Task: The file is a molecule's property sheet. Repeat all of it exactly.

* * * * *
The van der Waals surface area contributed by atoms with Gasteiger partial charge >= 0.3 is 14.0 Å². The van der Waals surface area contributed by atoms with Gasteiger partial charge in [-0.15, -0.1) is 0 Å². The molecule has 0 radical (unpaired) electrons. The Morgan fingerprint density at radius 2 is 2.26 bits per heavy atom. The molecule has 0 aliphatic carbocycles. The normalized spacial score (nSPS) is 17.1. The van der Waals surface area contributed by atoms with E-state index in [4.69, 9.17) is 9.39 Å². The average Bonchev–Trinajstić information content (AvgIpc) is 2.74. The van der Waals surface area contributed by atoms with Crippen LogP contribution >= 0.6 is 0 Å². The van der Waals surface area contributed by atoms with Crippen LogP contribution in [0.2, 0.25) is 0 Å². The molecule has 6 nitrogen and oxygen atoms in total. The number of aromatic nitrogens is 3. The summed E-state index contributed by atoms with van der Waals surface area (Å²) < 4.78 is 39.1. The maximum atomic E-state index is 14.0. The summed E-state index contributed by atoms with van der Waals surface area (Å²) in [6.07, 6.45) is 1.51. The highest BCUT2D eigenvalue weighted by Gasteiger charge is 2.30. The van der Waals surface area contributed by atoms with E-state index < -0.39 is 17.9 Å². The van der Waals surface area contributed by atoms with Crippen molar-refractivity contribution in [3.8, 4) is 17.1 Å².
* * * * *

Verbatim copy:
The van der Waals surface area contributed by atoms with Gasteiger partial charge >= 0.3 is 14.0 Å². The van der Waals surface area contributed by atoms with Gasteiger partial charge in [-0.15, -0.1) is 0 Å². The molecule has 0 radical (unpaired) electrons. The Morgan fingerprint density at radius 2 is 2.26 bits per heavy atom. The molecule has 0 aliphatic carbocycles. The normalized spacial score (nSPS) is 17.1. The van der Waals surface area contributed by atoms with E-state index in [4.69, 9.17) is 9.39 Å². The average Bonchev–Trinajstić information content (AvgIpc) is 2.74. The van der Waals surface area contributed by atoms with Crippen LogP contribution >= 0.6 is 0 Å². The van der Waals surface area contributed by atoms with Crippen LogP contribution in [0.2, 0.25) is 0 Å². The molecule has 6 nitrogen and oxygen atoms in total. The number of aromatic nitrogens is 3. The summed E-state index contributed by atoms with van der Waals surface area (Å²) < 4.78 is 39.1. The maximum atomic E-state index is 14.0. The summed E-state index contributed by atoms with van der Waals surface area (Å²) in [6.07, 6.45) is 1.51. The highest BCUT2D eigenvalue weighted by Gasteiger charge is 2.30. The van der Waals surface area contributed by atoms with E-state index < -0.39 is 17.9 Å². The van der Waals surface area contributed by atoms with Crippen molar-refractivity contribution in [3.8, 4) is 17.1 Å².